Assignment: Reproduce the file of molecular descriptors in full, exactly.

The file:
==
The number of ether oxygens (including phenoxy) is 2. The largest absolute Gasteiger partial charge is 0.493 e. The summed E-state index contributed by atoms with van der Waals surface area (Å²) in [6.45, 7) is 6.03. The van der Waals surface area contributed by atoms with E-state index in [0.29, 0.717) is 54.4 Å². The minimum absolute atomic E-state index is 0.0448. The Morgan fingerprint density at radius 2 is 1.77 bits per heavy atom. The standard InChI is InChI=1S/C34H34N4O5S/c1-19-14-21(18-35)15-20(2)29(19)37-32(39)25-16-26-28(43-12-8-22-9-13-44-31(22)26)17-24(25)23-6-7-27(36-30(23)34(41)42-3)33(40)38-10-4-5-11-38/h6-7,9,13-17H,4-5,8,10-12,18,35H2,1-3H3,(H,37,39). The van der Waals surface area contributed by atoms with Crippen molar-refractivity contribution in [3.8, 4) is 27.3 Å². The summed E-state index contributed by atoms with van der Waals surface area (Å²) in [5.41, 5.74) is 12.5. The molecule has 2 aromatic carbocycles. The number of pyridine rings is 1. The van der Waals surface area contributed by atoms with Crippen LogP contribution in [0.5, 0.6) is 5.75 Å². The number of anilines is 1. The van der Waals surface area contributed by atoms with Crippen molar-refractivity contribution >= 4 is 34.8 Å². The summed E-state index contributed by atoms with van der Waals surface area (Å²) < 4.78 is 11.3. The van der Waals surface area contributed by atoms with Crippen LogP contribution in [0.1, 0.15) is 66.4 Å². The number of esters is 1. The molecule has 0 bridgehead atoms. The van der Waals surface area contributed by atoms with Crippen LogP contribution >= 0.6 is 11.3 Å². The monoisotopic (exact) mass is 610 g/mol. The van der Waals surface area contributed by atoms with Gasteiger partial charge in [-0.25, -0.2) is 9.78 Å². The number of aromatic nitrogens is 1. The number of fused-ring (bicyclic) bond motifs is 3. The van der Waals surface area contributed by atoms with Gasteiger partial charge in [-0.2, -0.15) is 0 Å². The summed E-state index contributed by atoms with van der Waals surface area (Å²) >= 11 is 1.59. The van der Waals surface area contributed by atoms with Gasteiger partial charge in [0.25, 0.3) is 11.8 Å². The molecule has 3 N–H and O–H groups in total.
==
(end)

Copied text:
The number of ether oxygens (including phenoxy) is 2. The largest absolute Gasteiger partial charge is 0.493 e. The summed E-state index contributed by atoms with van der Waals surface area (Å²) in [6.45, 7) is 6.03. The van der Waals surface area contributed by atoms with E-state index in [0.29, 0.717) is 54.4 Å². The minimum absolute atomic E-state index is 0.0448. The Morgan fingerprint density at radius 2 is 1.77 bits per heavy atom. The standard InChI is InChI=1S/C34H34N4O5S/c1-19-14-21(18-35)15-20(2)29(19)37-32(39)25-16-26-28(43-12-8-22-9-13-44-31(22)26)17-24(25)23-6-7-27(36-30(23)34(41)42-3)33(40)38-10-4-5-11-38/h6-7,9,13-17H,4-5,8,10-12,18,35H2,1-3H3,(H,37,39). The van der Waals surface area contributed by atoms with Crippen molar-refractivity contribution in [3.8, 4) is 27.3 Å². The summed E-state index contributed by atoms with van der Waals surface area (Å²) in [5.41, 5.74) is 12.5. The molecule has 2 aromatic carbocycles. The number of pyridine rings is 1. The van der Waals surface area contributed by atoms with Crippen LogP contribution in [0.5, 0.6) is 5.75 Å². The number of anilines is 1. The van der Waals surface area contributed by atoms with Crippen molar-refractivity contribution >= 4 is 34.8 Å². The summed E-state index contributed by atoms with van der Waals surface area (Å²) < 4.78 is 11.3. The van der Waals surface area contributed by atoms with Crippen LogP contribution in [0.1, 0.15) is 66.4 Å². The number of esters is 1. The molecule has 0 bridgehead atoms. The van der Waals surface area contributed by atoms with Crippen LogP contribution >= 0.6 is 11.3 Å². The monoisotopic (exact) mass is 610 g/mol. The van der Waals surface area contributed by atoms with Gasteiger partial charge in [-0.25, -0.2) is 9.78 Å². The number of aromatic nitrogens is 1. The number of fused-ring (bicyclic) bond motifs is 3. The van der Waals surface area contributed by atoms with Gasteiger partial charge in [-0.2, -0.15) is 0 Å². The summed E-state index contributed by atoms with van der Waals surface area (Å²) >= 11 is 1.59. The van der Waals surface area contributed by atoms with Gasteiger partial charge in [0.25, 0.3) is 11.8 Å². The molecule has 3 N–H and O–H groups in total.